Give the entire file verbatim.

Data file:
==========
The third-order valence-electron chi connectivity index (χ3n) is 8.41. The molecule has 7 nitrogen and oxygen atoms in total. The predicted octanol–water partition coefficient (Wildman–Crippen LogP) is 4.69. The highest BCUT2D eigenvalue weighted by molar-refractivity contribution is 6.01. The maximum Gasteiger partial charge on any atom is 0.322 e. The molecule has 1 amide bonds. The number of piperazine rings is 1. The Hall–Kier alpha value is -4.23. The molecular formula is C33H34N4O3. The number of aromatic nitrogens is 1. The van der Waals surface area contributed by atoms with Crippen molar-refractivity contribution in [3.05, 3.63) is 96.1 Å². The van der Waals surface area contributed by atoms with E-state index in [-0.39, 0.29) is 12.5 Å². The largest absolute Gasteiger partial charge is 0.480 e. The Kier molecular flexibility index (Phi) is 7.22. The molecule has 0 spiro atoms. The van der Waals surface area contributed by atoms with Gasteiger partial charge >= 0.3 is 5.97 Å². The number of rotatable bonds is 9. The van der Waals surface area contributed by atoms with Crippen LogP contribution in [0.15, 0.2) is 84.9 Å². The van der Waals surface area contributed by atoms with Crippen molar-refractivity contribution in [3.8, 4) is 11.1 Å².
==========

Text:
The third-order valence-electron chi connectivity index (χ3n) is 8.41. The molecule has 7 nitrogen and oxygen atoms in total. The predicted octanol–water partition coefficient (Wildman–Crippen LogP) is 4.69. The highest BCUT2D eigenvalue weighted by molar-refractivity contribution is 6.01. The maximum Gasteiger partial charge on any atom is 0.322 e. The molecule has 1 amide bonds. The number of piperazine rings is 1. The Hall–Kier alpha value is -4.23. The molecular formula is C33H34N4O3. The number of aromatic nitrogens is 1. The van der Waals surface area contributed by atoms with Crippen molar-refractivity contribution in [3.05, 3.63) is 96.1 Å². The van der Waals surface area contributed by atoms with E-state index in [-0.39, 0.29) is 12.5 Å². The largest absolute Gasteiger partial charge is 0.480 e. The Kier molecular flexibility index (Phi) is 7.22. The molecule has 0 spiro atoms. The van der Waals surface area contributed by atoms with Gasteiger partial charge >= 0.3 is 5.97 Å². The number of rotatable bonds is 9. The van der Waals surface area contributed by atoms with Crippen LogP contribution in [0.15, 0.2) is 84.9 Å². The van der Waals surface area contributed by atoms with Crippen molar-refractivity contribution in [3.8, 4) is 11.1 Å².